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The colorful history of this Soviet monument in Bulgaria, and why it angers Russia

A woman poses for a picture with the figures of Soviet soldiers at the base of the Soviet Army monument, parts of which have been painted in the colors of the Ukrainian flag by an unknown person, in Sofia, Feb. 23, 2014. (Pierre Marsaut/Reuters)

The continuing destruction of Soviet-era monuments in Ukraine has caused a stir in Russia, where such monuments are often linked to a historical pride for the sacrifices made during World War II. This week the Russian Foreign Ministry issued a statement saying that the country was "outraged" by the "barbaric anti-Russia action" taking place in Ukraine.

The incredible emotional power of World War II in Russia would probably surprise many in the United States or Western Europe, and Vladimir Putin appears to have recently been using that emotional power in a bid to enhance his government's legitimacy. Both the success of Ukraine's protesters and their enthusiastic destruction of statues of Lenin are big questions for that legitimacy, of course.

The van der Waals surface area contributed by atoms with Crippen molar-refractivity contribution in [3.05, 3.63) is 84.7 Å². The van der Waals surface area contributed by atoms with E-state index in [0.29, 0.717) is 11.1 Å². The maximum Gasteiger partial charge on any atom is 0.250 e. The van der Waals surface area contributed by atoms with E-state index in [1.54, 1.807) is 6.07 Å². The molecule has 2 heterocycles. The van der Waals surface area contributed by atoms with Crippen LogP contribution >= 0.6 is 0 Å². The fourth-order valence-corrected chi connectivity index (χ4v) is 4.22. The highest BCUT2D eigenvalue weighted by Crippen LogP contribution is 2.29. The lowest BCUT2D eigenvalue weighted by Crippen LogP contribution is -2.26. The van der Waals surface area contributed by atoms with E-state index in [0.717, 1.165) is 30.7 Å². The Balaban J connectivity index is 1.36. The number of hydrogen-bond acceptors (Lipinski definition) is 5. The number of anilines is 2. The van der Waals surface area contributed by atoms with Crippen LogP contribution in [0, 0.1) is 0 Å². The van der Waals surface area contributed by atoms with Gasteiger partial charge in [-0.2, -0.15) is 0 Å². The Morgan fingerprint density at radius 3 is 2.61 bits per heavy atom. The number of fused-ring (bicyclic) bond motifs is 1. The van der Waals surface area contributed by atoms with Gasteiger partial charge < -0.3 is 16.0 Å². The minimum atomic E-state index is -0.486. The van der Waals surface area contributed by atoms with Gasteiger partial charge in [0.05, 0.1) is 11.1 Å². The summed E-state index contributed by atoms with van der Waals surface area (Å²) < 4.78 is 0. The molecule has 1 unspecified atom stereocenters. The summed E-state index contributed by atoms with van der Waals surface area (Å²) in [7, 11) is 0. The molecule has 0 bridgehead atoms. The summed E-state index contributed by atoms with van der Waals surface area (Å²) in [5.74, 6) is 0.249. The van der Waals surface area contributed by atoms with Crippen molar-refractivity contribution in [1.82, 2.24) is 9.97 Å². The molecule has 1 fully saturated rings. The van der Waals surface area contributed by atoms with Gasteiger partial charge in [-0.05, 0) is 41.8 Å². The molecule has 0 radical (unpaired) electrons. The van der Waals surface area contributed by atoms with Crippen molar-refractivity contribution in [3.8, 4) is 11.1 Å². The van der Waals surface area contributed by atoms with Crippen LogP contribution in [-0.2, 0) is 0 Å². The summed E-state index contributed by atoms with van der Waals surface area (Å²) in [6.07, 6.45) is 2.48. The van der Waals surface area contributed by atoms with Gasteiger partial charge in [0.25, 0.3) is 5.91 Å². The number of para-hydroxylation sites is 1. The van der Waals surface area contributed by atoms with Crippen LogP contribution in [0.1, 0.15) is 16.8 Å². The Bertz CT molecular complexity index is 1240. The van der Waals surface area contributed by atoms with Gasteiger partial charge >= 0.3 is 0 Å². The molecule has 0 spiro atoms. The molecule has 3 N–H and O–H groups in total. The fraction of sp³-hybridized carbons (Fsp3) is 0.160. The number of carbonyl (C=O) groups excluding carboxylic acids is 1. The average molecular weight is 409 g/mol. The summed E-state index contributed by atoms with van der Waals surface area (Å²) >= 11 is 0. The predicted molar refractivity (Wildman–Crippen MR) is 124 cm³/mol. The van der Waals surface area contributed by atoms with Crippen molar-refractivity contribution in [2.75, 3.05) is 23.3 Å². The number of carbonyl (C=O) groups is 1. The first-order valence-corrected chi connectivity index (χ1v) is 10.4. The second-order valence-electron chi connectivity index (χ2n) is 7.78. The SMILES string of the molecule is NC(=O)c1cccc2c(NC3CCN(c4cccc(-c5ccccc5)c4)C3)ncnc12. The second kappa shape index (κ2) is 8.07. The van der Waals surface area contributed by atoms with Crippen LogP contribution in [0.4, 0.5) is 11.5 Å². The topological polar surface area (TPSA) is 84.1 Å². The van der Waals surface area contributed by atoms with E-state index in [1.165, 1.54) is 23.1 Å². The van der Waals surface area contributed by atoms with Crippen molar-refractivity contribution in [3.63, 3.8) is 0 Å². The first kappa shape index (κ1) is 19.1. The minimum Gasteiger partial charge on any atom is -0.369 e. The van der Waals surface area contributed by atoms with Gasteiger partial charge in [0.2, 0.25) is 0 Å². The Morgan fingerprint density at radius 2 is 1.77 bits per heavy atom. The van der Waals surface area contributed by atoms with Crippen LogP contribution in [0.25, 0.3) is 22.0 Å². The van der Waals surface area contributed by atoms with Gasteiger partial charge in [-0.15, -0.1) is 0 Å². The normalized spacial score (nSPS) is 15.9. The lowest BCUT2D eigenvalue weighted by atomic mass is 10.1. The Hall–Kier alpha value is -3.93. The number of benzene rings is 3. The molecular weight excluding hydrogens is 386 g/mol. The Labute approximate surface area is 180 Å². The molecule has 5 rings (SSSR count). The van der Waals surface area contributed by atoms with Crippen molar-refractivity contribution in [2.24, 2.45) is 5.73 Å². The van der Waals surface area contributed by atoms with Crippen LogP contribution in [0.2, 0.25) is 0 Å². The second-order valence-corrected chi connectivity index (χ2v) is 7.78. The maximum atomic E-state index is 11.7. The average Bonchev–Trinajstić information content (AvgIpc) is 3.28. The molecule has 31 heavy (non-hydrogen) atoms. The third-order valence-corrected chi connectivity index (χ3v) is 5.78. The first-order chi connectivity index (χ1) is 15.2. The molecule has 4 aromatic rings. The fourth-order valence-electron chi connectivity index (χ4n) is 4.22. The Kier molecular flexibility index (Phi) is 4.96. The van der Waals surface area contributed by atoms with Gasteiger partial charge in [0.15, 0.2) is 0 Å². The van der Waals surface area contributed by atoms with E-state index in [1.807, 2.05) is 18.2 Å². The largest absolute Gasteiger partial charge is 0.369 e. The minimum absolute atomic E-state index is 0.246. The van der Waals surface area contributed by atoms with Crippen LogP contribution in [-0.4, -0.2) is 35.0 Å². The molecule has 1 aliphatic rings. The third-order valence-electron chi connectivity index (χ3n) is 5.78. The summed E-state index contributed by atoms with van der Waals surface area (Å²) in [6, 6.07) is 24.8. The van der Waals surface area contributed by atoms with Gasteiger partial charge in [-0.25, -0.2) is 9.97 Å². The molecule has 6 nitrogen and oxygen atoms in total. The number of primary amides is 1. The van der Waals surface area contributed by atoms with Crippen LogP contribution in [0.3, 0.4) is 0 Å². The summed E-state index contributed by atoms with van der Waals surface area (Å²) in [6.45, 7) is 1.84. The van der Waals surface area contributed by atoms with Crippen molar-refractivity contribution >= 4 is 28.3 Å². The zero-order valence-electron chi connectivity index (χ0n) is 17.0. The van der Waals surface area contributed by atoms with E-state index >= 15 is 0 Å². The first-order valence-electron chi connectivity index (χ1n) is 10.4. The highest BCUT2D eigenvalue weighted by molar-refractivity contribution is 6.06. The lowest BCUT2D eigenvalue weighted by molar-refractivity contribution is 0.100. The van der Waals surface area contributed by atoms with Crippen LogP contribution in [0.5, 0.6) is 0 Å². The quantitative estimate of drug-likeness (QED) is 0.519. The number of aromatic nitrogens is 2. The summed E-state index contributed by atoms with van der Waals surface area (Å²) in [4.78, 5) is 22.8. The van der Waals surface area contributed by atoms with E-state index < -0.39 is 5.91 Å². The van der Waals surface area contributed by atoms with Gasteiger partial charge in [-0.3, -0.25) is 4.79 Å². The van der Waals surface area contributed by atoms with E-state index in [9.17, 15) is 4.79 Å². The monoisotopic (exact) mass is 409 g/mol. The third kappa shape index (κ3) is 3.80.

The statue-related outrage isn't limited to Ukraine though. A Soviet-era monument in Sofia, Bulgaria, was the site of anger earlier this week after the Euronews television channel posted the above picture to its Facebook page. The problem? The statue had been painted yellow and blue, the colors of the Ukrainian flag. According to Ria Novosti, Euronews swiftly deleted the image after a complaint from Russia and apologized. The Russian Foreign Ministry has also asked Bulgaria to “take all necessary measures to prevent mockeries of the memory of Soviet soldiers who sacrificed their lives for the liberation of Bulgaria and Europe from Nazism," according to the Itar-Tass news agency.

As the picture below shows, this monument has something of a colorful history:

A combination picture taken in Sofia, on Feb. 23, 2014 (top), on Aug. 21, 2013 (second from top), on June 17, 2011 (third from top) and on March 15, 2012 (bottom) shows the figures of Soviet soldiers at the base of the Soviet Army monument, painted by an unknown artist and the same monument after it was cleaned. (Dimitar Dilkoff/AFP/Getty Images)
Adam Taylor writes about foreign affairs for The Washington Post. Originally from London, he studied at the University of Manchester and Columbia University.



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Adam Taylor · February 26, 2014

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